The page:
The CNN exit poll results from the New Hampshire GOP primary paint a stark picture for Nikki Haley’s campaign, indicating a lack of solid support within the Republican base. It’s quite revealing that 70% of her voters were not registered Republicans, but rather independents or those with undeclared party affiliations. Only 27% of her votes came from registered Republicans, alongside a negligible 3% from unregistered voters.
This data is a significant red flag for Haley’s campaign. In a Republican primary, where the core party base typically plays a crucial role in determining the winner, Haley’s reliance on non-Republican votes is a clear weakness. It suggests that she hasn’t been able to resonate with or garner substantial support from the party’s traditional voter base.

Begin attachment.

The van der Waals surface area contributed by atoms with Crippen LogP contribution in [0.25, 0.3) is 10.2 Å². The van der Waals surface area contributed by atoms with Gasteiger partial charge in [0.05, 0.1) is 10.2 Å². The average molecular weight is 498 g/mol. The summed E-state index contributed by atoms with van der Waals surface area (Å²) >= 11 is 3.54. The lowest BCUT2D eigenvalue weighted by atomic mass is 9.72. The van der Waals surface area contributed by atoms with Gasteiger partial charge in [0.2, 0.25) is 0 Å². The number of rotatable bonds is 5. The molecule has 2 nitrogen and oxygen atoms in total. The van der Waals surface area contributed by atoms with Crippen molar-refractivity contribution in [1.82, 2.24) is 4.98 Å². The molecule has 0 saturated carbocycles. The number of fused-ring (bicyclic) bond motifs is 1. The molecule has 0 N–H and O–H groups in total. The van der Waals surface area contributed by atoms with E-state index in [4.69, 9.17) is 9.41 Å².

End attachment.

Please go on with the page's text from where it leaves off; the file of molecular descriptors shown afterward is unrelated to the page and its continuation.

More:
In contrast, former President Donald J. Trump, who secured the primary with 54.3% of the total vote, drew 70% of his support from registered Republicans. This difference in voter base composition between Trump and Haley is a telling sign of their respective standings within the GOP. Trump’s ability to maintain a strong foothold with registered Republicans reaffirms his continuing influence and appeal within the party.
Haley’s challenge is further underscored when considering upcoming primaries in states like South Carolina, a stronghold of traditional Republican values. Her inability to attract a significant portion of registered Republicans in New Hampshire could be a harbinger of similar outcomes in other states.
These exit poll results are not just numbers; they reflect the underlying dynamics of the Republican party’s support base. They indicate that despite Haley’s efforts, she has yet to make inroads with the core GOP electorate.